The Facts About TollsMay 1, 2019
We have heard from constituents, experts, and politicians on both sides of the aisle – and by consensus – Connecticut’s transportation infrastructure is in desperate need of significant investment.
Both sides agree we should dedicate $700-$800 million annually to infrastructure repairs and improvements. But Republicans want to put the bill on the state’s credit card and make current and future taxpayers pay for it – with interest. The GOP plan would bond – that is, borrow – hundreds of millions annually for 30 years. This would increase the income tax rate, lower the state’s bond rating and make borrowing more costly and more expensive to finance transportation projects.
Hundreds of roads and bridges across Connecticut have been identified for repairs, improvements or replacement. Last year, an NBC Connecticut report on the worst bridges in the state included the Skiff Street Bridge in Hamden and the CT Post reported on much-needed upgrades to the 70 year old West Rock Tunnel.
The Democratic proposal – which calls for electronic tolls on I-95, I-91, I-84 and the Merritt Parkway – would capture 40% of toll-generated revenue from out-of-state drivers. A recent editorial in The Day encourages us to reject Republican political posturing and adopt a plan for tolls.
Here is what is on the table for tolls:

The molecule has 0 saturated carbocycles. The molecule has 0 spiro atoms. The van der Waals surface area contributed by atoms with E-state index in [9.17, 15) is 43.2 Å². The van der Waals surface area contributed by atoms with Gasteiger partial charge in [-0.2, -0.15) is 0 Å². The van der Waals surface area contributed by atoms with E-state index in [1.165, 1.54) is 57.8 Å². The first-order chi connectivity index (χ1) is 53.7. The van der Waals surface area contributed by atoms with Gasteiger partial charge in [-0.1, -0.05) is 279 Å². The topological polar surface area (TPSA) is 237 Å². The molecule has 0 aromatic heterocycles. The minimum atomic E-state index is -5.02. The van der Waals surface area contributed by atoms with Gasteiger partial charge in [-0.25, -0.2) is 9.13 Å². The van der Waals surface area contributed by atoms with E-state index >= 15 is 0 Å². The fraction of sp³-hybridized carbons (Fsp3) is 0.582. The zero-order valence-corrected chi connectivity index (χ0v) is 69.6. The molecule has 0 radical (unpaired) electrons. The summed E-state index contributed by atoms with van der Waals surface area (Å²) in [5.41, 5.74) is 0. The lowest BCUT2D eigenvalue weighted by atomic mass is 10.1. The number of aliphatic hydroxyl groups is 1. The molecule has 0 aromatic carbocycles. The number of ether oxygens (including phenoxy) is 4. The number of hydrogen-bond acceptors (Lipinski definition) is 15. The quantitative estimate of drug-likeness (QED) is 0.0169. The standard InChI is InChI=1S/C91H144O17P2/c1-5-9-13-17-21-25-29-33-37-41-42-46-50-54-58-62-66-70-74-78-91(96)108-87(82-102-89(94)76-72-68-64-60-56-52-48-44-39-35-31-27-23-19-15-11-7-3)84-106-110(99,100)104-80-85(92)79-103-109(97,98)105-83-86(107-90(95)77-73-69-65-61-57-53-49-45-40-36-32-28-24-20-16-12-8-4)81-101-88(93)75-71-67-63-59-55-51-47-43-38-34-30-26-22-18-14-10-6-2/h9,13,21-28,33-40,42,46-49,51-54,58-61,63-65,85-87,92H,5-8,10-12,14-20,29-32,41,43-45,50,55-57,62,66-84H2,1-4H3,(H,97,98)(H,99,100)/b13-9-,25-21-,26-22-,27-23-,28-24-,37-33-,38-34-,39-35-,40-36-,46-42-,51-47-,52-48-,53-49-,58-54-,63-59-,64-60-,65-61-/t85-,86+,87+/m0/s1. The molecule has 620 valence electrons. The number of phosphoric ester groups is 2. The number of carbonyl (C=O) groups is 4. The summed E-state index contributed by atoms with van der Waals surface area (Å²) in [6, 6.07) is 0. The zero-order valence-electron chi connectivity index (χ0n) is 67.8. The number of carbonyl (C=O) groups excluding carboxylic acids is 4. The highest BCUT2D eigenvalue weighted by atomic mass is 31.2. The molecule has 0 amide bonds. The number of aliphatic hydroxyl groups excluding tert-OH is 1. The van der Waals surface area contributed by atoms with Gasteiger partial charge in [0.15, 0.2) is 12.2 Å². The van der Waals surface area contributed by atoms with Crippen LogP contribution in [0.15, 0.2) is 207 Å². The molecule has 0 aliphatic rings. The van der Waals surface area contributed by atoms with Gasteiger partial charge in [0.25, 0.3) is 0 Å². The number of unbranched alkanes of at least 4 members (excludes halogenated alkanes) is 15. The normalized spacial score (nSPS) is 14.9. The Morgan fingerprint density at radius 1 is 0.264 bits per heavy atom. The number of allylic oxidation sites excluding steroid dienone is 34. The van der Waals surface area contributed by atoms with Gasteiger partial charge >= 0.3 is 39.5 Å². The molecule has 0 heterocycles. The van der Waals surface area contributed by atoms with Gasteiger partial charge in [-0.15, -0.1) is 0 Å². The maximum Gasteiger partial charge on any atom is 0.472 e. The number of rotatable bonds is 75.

- 40% of the revenue from tolls will be paid by out-of-state drivers
- Toll gantries on I-84, I-95, I-91 and the Merritt Pkwy
- Gantries will be located every 6-7 miles and frequent commuters and CT residents will get discounts
- Tolls will be less than 5 cents-per-mile
- No more than 50 gantries in total
- Revenues from tolls will be exclusively used on transportation projects
This isn’t simply about being for or against tolls. It’s about a cost effective and responsible plan to address Connecticut’s aging and outdated transportation infrastructure.
Let’s stop the scare tactics. The plan we are considering is realistic and relieves Connecticut taxpayers from the full burden of paying for our infrastructure by charging out of state motorists and trucks for using our roads.
We must find a solution, so let’s agree to do the right thing to keep Connecticut growing and moving in the right direction.